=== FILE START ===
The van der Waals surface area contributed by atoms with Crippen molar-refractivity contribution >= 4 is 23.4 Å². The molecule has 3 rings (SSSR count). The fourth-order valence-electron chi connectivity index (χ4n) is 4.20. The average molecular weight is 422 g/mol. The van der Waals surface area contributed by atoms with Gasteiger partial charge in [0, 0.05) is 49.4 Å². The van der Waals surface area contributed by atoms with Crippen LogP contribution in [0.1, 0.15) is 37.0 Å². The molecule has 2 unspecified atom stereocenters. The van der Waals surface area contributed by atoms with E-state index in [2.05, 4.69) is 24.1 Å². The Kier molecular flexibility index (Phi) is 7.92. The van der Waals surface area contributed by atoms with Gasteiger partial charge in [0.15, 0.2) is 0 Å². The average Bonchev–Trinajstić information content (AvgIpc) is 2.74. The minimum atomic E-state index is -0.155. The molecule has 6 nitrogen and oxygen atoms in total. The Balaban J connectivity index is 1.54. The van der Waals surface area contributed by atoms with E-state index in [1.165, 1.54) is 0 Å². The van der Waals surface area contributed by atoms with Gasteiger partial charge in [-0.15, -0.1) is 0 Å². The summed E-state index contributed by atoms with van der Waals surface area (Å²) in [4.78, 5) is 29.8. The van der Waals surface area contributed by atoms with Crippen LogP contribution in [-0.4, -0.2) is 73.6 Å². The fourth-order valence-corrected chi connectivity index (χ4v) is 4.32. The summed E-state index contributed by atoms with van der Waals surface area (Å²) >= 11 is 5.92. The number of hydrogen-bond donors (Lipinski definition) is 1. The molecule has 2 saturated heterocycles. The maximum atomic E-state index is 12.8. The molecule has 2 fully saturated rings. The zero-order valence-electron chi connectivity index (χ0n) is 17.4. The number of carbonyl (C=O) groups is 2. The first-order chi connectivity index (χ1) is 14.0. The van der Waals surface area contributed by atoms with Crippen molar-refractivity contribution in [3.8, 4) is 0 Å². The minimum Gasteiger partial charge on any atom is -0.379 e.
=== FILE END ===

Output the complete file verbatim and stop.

The van der Waals surface area contributed by atoms with Crippen molar-refractivity contribution >= 4 is 23.4 Å². The molecule has 3 rings (SSSR count). The fourth-order valence-electron chi connectivity index (χ4n) is 4.20. The average molecular weight is 422 g/mol. The van der Waals surface area contributed by atoms with Gasteiger partial charge in [0, 0.05) is 49.4 Å². The van der Waals surface area contributed by atoms with Crippen LogP contribution in [0.1, 0.15) is 37.0 Å². The molecule has 2 unspecified atom stereocenters. The van der Waals surface area contributed by atoms with E-state index in [2.05, 4.69) is 24.1 Å². The Kier molecular flexibility index (Phi) is 7.92. The van der Waals surface area contributed by atoms with Gasteiger partial charge in [0.15, 0.2) is 0 Å². The average Bonchev–Trinajstić information content (AvgIpc) is 2.74. The minimum atomic E-state index is -0.155. The molecule has 6 nitrogen and oxygen atoms in total. The Balaban J connectivity index is 1.54. The van der Waals surface area contributed by atoms with E-state index in [1.165, 1.54) is 0 Å². The van der Waals surface area contributed by atoms with Gasteiger partial charge in [-0.15, -0.1) is 0 Å². The summed E-state index contributed by atoms with van der Waals surface area (Å²) in [4.78, 5) is 29.8. The van der Waals surface area contributed by atoms with Crippen LogP contribution in [-0.4, -0.2) is 73.6 Å². The fourth-order valence-corrected chi connectivity index (χ4v) is 4.32. The summed E-state index contributed by atoms with van der Waals surface area (Å²) >= 11 is 5.92. The number of hydrogen-bond donors (Lipinski definition) is 1. The molecule has 2 saturated heterocycles. The maximum atomic E-state index is 12.8. The molecule has 2 fully saturated rings. The zero-order valence-electron chi connectivity index (χ0n) is 17.4. The number of carbonyl (C=O) groups is 2. The first-order chi connectivity index (χ1) is 14.0. The van der Waals surface area contributed by atoms with Crippen molar-refractivity contribution in [3.8, 4) is 0 Å². The minimum Gasteiger partial charge on any atom is -0.379 e.